Let me explain, Dear Reader, in case you, through no fault of your own, are among the metaphor-impaired. My old friend the French scholar was referring to years. The separate snowfalls are just harbingers of time. And indeed the years do pile up around one, just as successive snows will eventually swamp the hardiest mountain cabin.

Cabin in Snow. Photo by Ricardo Gomez Angel on Unsplash.

I poured coffee and set it before him. “What do you propose we do about them, Milo—all these neiges?”

He took a sip, made a grateful face, and gave me a canny look. His eyes measured me, from the top of my snowy head to the gnarled hand resting on the curved handle of a cane, and on down to its rubber tip, planted on the linoleum near my questionable legs.

“You’ll be all right,” he said. “You’ve got baggage to throw overboard yet. Go up to the hospital in a couple of weeks, get that hip replaced, and by spring you’ll be good for another fifty thousand miles.”

I smiled. “It’s wonderful what they can do now, isn’t it?”

He frowned. “Me, I got nothing like that left to improve. I’ll just have to get by on sheer force of personality.”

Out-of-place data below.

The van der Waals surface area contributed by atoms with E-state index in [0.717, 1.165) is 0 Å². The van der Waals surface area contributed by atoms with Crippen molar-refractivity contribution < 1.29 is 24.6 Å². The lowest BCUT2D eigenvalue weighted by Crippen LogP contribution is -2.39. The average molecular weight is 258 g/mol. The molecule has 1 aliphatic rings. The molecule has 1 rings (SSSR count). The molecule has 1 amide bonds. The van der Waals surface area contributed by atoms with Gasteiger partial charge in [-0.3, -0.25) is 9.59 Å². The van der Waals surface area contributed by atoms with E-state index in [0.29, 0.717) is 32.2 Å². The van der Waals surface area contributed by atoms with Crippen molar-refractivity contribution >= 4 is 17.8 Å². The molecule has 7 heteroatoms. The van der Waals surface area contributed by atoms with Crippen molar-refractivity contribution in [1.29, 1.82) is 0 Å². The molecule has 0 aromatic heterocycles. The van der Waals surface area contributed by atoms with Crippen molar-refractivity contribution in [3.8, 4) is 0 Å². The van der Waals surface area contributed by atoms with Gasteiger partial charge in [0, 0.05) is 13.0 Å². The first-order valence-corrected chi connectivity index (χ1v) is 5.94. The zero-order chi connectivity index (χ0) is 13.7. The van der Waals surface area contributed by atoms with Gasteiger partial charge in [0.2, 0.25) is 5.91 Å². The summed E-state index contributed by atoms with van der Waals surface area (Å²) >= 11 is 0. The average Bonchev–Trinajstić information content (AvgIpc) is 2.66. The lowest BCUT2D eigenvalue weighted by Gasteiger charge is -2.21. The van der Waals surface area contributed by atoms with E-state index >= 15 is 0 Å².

“Gee, Milo, what if you run out?”

He scowled. “I’ll make up something else, you slippered old pantaloon.” 

I stared at him through the spectacles on the end of my nose. He had assured me of fifty thousand more miles, but from where I tottered, fifty thousand didn’t seem like all that many. 

Nonetheless, when he took his homeward way, I was cheered. After all, I had received encouragement from no less than Milo Bung, direct lineal descendant of Aethelred the Unready, and third cousin to Slats Grobnik.

Happy snowfalls to you all.

Larry F. Sommers,

Your new favorite writer

Faster Than a Lobster Quadrille

The young man peered at me over his designer mask. “Do you have a cell phone?”

“No.”

He stared. His brow wrinkled. “Uh . . . wait here.” He ducked back inside.